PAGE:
The International Hearing Society (IHS) has provided a set of guidelines for when/how often individuals should check their hearing.

Approximately 48 million Americans have some degree of hearing loss and most of those people wait an average of four to five years before seeking help. Proactive hearing checks and interventions, when appropriate, may help reduce one’s risk of dementia and cognitive decline, and provide other benefits.

The International Hearing Society (IHS) offered these guidelines to help Americans address their hearing issues:

  • People should get their hearing tested at least every three years.
  • People regularly exposed to noise should have an annual hearing test.
  • People who notice a change in their hearing or develop tinnitus should have their hearing checked as soon as possible.
  • Current hearing aid wearers should have an annual hearing test.

IHS is a proud promoter of hearing healthcare awareness during May (Better Hearing and Speech Month) and all year round. IHS Executive Director Alissa Parady had her hearing checked in May and shared what you can expect during a typical hearing health visit.

“The office staff was so welcoming. After completing a short questionnaire, I was introduced to the hearing aid specialist. We spoke about my health history and hearing challenges, he checked my ears, and then he conducted a hearing evaluation, which took about 20 minutes,” said Parady. “After the hearing test, my hearing aid specialist discussed the results with me and next steps. These next steps are specific to the individual – for some hearing aids might be the right solution, and the professional can discuss options that align with your needs; for others it might be a referral or a recommendation to come back in a year to get rechecked. Either way, getting your hearing baseline is vital for measuring against your future hearing tests.”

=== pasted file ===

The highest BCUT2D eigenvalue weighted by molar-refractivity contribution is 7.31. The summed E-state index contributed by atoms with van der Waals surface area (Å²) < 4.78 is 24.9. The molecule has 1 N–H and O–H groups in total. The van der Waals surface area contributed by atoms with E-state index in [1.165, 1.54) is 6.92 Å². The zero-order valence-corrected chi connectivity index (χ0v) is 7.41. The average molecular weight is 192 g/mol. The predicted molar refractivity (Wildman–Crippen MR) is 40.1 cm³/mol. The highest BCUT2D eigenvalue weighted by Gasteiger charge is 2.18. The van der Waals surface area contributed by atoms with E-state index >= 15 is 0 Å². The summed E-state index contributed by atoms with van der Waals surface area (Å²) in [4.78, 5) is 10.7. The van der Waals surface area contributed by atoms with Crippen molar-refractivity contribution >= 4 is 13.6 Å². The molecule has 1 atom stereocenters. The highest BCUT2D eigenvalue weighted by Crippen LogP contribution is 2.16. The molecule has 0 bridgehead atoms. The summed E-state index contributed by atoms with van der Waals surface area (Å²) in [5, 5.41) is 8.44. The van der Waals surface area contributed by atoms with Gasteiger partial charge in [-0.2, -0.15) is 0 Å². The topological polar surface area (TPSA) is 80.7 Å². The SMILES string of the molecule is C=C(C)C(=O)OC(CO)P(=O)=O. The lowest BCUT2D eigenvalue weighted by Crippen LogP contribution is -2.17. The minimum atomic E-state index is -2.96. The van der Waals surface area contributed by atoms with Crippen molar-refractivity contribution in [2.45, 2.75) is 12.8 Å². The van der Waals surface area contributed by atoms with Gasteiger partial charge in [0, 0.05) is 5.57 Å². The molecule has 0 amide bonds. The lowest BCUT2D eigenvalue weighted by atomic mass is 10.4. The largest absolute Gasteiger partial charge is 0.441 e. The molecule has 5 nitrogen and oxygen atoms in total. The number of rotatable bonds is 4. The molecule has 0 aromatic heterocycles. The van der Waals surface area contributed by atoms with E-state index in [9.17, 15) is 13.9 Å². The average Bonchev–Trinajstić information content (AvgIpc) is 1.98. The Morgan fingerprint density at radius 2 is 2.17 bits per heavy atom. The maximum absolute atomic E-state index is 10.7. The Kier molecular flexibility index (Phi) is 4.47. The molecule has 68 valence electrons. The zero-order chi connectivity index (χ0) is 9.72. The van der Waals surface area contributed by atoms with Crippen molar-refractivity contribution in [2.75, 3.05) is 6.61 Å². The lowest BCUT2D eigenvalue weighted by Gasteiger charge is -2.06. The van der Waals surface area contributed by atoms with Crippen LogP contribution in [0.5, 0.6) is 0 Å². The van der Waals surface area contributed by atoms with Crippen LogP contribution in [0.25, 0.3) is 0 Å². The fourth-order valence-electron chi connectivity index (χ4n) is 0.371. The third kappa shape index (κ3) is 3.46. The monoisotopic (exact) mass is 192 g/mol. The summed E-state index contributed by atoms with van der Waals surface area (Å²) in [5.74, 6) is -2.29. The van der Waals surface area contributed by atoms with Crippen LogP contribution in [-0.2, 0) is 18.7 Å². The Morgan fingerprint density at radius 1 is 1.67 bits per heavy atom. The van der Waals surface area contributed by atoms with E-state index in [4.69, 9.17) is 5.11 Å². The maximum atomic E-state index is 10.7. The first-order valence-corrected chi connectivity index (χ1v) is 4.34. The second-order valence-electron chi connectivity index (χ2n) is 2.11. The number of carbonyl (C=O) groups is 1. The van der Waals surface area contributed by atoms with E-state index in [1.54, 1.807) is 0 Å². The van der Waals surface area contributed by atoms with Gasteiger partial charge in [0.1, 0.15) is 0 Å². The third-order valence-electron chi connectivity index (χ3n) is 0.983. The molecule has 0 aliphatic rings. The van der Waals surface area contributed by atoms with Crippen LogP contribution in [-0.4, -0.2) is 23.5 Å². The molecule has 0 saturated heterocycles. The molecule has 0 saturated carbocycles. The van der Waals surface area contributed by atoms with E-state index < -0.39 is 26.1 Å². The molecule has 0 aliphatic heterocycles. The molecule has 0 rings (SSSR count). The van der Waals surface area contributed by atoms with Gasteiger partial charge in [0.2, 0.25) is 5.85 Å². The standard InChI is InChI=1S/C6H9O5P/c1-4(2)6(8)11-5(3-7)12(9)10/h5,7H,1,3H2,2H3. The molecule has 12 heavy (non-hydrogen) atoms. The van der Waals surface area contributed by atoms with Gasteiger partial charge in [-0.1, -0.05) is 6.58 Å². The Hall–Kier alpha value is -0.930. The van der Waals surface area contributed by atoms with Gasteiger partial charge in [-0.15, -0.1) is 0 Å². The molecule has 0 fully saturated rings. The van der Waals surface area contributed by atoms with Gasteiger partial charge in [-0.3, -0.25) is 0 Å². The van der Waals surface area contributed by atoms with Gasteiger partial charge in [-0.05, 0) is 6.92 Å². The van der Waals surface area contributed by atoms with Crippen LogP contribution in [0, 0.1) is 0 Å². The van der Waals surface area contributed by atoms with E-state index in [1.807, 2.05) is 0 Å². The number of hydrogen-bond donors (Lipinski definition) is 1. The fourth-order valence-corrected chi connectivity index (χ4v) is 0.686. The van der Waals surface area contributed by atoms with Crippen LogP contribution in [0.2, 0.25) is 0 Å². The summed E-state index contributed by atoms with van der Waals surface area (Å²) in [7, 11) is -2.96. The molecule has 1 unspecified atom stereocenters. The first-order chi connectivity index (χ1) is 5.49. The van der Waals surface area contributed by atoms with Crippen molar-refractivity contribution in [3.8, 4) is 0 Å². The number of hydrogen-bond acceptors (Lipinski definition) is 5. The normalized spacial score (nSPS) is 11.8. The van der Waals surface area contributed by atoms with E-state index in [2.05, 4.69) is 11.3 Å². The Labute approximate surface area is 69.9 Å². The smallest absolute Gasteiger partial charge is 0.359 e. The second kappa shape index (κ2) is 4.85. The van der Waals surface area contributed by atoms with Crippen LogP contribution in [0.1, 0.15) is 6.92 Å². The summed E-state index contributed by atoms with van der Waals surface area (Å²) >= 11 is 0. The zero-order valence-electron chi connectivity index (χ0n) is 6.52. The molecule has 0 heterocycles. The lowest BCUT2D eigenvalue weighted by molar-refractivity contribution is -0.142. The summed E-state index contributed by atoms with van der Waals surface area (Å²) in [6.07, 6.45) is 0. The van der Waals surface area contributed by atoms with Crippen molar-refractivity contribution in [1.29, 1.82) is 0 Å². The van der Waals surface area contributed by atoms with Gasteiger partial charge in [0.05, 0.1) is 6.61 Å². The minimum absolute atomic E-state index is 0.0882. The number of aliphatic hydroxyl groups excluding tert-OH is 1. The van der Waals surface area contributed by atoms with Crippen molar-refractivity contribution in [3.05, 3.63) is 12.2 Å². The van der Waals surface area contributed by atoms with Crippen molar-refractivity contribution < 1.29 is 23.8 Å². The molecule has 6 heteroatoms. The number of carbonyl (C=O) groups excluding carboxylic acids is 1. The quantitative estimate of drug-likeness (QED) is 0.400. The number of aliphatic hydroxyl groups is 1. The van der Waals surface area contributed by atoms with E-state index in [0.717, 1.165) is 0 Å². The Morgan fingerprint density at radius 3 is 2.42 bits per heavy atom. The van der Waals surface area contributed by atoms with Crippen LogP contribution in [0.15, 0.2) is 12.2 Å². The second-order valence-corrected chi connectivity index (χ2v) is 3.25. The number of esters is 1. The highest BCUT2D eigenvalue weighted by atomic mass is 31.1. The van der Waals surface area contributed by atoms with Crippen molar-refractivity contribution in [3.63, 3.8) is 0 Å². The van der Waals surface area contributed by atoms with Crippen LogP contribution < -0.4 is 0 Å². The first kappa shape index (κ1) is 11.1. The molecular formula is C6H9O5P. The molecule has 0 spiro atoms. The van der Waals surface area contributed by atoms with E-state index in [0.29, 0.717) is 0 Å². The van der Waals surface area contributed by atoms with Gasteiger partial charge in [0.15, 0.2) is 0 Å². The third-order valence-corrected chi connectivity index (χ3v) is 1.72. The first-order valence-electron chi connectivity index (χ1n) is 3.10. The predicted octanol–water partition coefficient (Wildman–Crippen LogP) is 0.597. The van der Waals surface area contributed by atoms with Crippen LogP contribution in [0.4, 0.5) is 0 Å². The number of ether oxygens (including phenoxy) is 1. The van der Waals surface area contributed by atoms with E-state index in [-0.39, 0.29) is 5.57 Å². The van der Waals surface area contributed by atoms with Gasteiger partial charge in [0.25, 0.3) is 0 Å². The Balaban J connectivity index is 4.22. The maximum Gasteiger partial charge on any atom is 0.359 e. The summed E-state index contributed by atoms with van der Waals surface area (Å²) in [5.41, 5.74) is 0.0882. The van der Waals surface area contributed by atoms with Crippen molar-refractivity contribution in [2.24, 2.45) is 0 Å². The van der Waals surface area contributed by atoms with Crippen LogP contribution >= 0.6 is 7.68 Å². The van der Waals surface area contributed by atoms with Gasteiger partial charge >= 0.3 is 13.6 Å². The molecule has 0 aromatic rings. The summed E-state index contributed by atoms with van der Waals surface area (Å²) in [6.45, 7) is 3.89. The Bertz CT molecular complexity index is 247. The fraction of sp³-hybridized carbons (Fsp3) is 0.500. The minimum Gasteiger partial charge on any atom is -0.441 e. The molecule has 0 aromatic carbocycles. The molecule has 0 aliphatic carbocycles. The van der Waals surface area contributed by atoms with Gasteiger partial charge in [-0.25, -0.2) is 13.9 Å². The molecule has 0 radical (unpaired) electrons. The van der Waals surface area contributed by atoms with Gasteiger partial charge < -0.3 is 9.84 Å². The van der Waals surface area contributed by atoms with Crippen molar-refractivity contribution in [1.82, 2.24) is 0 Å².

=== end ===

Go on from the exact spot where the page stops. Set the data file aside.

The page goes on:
Currently, only 1 in 5 people who would benefit from a hearing aid actually uses one. However, as acceptance of ear-worn devices is increasing, people should feel more comfortable about their use. Additionally, an estimated 50 million Americans experience tinnitus (ringing in the ears) and 90% of those individuals also experience hearing loss.

“Taking care of your hearing is necessary for your overall health,” said Parady. “Not only is untreated hearing loss proven to increase one’s risk of dementia, but research also shows that the use of hearing aids by those who can benefit from them actually decreases their risk. The use of professionally fit hearing aids can also help with safety and energy levels, contribute to positive relationships, and affect well-being.”

A successful hearing test begins by making an appointment with a qualified hearing healthcare provider. If you don’t have one, individuals can access IHS’ convenient member directory to locate a local hearing aid specialist.

Take steps today to protect your hearing and promote hearing health by visiting a hearing healthcare professional near you. You can also ‘step’ into action by supporting or walking in a local Hearing Loss Association of America’s (HLAA) Walk4Hearing campaign, which raises money to support people with hearing loss. Team IHS has plans to join the Michigan Walk4Hearing on May 20, 2023, at Kensington Metro Park. Individuals may join IHS or find a local walk by visiting Walk4Hearing – Hearing Loss Association of America.

Photo 35814814 © Katarzyna Bialasiewicz |